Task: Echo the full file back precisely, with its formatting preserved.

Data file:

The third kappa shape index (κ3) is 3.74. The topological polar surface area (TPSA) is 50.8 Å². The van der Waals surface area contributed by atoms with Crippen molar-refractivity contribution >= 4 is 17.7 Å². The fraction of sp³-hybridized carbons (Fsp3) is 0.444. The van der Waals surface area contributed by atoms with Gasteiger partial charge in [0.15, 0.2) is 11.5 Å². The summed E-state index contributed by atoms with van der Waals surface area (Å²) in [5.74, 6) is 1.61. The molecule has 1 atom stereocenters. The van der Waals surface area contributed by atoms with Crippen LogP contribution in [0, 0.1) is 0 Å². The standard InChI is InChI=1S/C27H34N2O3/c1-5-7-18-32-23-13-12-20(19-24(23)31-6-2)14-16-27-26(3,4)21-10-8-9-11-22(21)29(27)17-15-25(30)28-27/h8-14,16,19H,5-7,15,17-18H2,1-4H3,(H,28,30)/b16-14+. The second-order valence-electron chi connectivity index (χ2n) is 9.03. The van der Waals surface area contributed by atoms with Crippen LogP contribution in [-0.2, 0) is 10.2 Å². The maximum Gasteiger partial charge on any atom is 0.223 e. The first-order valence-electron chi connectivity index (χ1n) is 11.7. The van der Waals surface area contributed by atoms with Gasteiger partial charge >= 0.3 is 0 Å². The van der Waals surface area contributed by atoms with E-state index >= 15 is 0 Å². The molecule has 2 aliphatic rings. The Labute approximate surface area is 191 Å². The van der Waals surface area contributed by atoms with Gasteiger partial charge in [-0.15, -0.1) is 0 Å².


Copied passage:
The third kappa shape index (κ3) is 3.74. The topological polar surface area (TPSA) is 50.8 Å². The van der Waals surface area contributed by atoms with Crippen molar-refractivity contribution >= 4 is 17.7 Å². The fraction of sp³-hybridized carbons (Fsp3) is 0.444. The van der Waals surface area contributed by atoms with Gasteiger partial charge in [0.15, 0.2) is 11.5 Å². The summed E-state index contributed by atoms with van der Waals surface area (Å²) in [5.74, 6) is 1.61. The molecule has 1 atom stereocenters. The van der Waals surface area contributed by atoms with Crippen LogP contribution in [0, 0.1) is 0 Å². The standard InChI is InChI=1S/C27H34N2O3/c1-5-7-18-32-23-13-12-20(19-24(23)31-6-2)14-16-27-26(3,4)21-10-8-9-11-22(21)29(27)17-15-25(30)28-27/h8-14,16,19H,5-7,15,17-18H2,1-4H3,(H,28,30)/b16-14+. The second-order valence-electron chi connectivity index (χ2n) is 9.03. The van der Waals surface area contributed by atoms with Crippen LogP contribution in [-0.2, 0) is 10.2 Å². The maximum Gasteiger partial charge on any atom is 0.223 e. The first-order valence-electron chi connectivity index (χ1n) is 11.7. The van der Waals surface area contributed by atoms with Gasteiger partial charge >= 0.3 is 0 Å². The van der Waals surface area contributed by atoms with E-state index >= 15 is 0 Å². The molecule has 2 aliphatic rings. The Labute approximate surface area is 191 Å². The van der Waals surface area contributed by atoms with Gasteiger partial charge in [-0.15, -0.1) is 0 Å².